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The United States government said on Tuesday that it hopes peace talks between the Ethiopian federal government and Tigrayan authorities, which are currently taking place in South Africa, will be successful, as there is no military solution to the conflict in northern Ethiopia.
“These talks, if they are successful – and we certainly hope they will be – can serve to bring about multiple ends. One is an immediate cessation of hostilities; two is the delivery of humanitarian assistance to all Ethiopians in need; three is measures to protect civilians; and fourth, importantly, is Eritrea’s withdrawal from northern Ethiopia,” State Department spokesperson Ned Price said at news briefing in Washington.
Asked whether the United States expects the talks to result in something lasting, Price said that the mediation effort “provides a chance, it provides an opportunity to resolve the political issues and to achieve a lasting peace for all Ethiopians.”
“We do see these talks as an opportunity for the sides to end the fighting in Ethiopia and to restore peace and security for all of the Ethiopian people,” he added.
Price said that the United States government been actively involved diplomatically in supporting the launch of the mediation effort and that the U.S. Special Envoy for the Horn of Africa Michael Hammer has been in South Africa, observing and participating in the talks led by the African Union.
The talks are being facilitated by former Nigerian President who acts as the African Union High Representative Olusegun Obasanjo, former South African Deputy President Phumzile Mlambo-Ngcuka, and former Kenyan President Uhuru Kenyatta.
“We’ve been actively involved diplomatically in supporting the launch of this mediation effort. As I’ve already said, our special envoy is present in South Africa. He will remain down there. Secretary Blinken has in recent days spoken to President Ruto. He has spoken to his South African counterpart, spoken to others as we set up and did some of the leg work to help assist these talks. But ultimately they are AU-led,” Price said.
Price noted that as the conflict drags on, the humanitarian conditions for millions in northern Ethiopia is deteriorating with about nine million people facing food insecurity, and as many as one million people are projected to be facing famine-like conditions in the region.
“Humanitarian access as a result of this conflict has been largely blocked since last August, when it began to flare up once again, and emergency nutrition and health supplies have completely run out in many areas, and severely malnourished populations, particularly children under five, will start dying at alarming rates without immediate and additional supplies. That’s why we are prioritizing our support. We believe these talks are not only an opportunity to solve the political impasse to bring a cessation to the violence, but to provide much-needed relief to so many in the region who have been suffering as a result of the conflict,” he added.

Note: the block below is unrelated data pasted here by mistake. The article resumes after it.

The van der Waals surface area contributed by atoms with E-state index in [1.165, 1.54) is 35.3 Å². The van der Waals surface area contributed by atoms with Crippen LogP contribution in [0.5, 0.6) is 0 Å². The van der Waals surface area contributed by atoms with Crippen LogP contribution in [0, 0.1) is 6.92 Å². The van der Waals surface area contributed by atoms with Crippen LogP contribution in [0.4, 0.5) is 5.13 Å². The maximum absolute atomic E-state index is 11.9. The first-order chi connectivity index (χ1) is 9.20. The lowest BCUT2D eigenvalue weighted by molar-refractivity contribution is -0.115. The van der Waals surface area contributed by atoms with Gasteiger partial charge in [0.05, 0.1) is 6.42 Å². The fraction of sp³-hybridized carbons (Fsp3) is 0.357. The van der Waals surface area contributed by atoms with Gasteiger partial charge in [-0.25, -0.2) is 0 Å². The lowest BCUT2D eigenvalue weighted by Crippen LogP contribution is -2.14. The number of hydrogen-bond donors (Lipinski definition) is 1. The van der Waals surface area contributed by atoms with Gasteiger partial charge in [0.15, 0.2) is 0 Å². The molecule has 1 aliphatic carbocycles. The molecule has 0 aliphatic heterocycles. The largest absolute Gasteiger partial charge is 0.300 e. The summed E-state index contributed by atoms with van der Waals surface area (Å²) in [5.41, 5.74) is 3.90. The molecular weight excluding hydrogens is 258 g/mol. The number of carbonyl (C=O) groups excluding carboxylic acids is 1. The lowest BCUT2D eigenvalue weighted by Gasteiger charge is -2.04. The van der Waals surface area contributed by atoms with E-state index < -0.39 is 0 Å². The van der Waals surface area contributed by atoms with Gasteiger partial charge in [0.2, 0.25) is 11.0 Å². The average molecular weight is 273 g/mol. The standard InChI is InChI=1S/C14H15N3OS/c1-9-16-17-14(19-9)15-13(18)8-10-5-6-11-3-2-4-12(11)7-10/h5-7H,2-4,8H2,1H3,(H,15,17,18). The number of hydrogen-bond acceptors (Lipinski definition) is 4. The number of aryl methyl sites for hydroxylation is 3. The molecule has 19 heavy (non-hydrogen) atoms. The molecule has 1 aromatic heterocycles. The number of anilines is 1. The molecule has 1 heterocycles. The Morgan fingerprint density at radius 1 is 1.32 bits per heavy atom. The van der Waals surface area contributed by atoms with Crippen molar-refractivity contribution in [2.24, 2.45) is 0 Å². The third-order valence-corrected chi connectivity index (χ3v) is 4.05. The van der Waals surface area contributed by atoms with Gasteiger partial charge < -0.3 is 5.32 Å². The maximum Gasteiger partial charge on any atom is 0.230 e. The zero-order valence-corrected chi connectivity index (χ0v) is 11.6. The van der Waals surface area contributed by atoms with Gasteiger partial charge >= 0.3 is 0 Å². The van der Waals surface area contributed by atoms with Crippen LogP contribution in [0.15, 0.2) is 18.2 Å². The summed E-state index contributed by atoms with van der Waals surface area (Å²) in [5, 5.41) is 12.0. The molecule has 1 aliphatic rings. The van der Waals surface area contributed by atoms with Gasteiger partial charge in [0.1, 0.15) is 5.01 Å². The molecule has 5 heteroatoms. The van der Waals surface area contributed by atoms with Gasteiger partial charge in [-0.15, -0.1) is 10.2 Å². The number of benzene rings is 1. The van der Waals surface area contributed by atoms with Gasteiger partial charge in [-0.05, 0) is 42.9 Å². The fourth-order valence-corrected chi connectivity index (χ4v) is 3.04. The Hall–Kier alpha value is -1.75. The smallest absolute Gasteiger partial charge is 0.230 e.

Late Tuesday, the United States government urged Ethiopian and Tigrayan negotiators who are currently meeting in South Africa to engage seriously in peace talks to reach a lasting resolution to the nearly two-year long conflict.
In a statement, Secretary of State Antony J. Blinken said that “the United States welcomes the start of African Union (AU)-led peace negotiations between the government of Ethiopia and Tigrayan regional authorities in South Africa today.”
He added, “We urge the delegations to engage seriously in these talks to reach a lasting resolution to this conflict. As a first priority, it is essential to achieve an immediate cessation of hostilities. We also call on the delegations to agree on unhindered delivery of humanitarian assistance to all those in need, measures to protect civilians, and Eritrea’s withdrawal from northern Ethiopia.
“We commend South Africa for hosting the talks and support AU High Representative Obasanjo, former South African Deputy President Mlambo-Ngcuka, and former Kenyan President Kenyatta as mediators. I have spoken with Kenyan President Ruto, South African Minister of International Relations and Cooperation Pandor, and Ethiopian Prime Minister Abiy to convey the urgency of ending this conflict now. I will continue to consult with the AU on forging a political resolution to this destabilizing conflict.
“There is no military solution to this conflict, and these talks represent the most promising way to achieve lasting peace and prosperity for all Ethiopians.”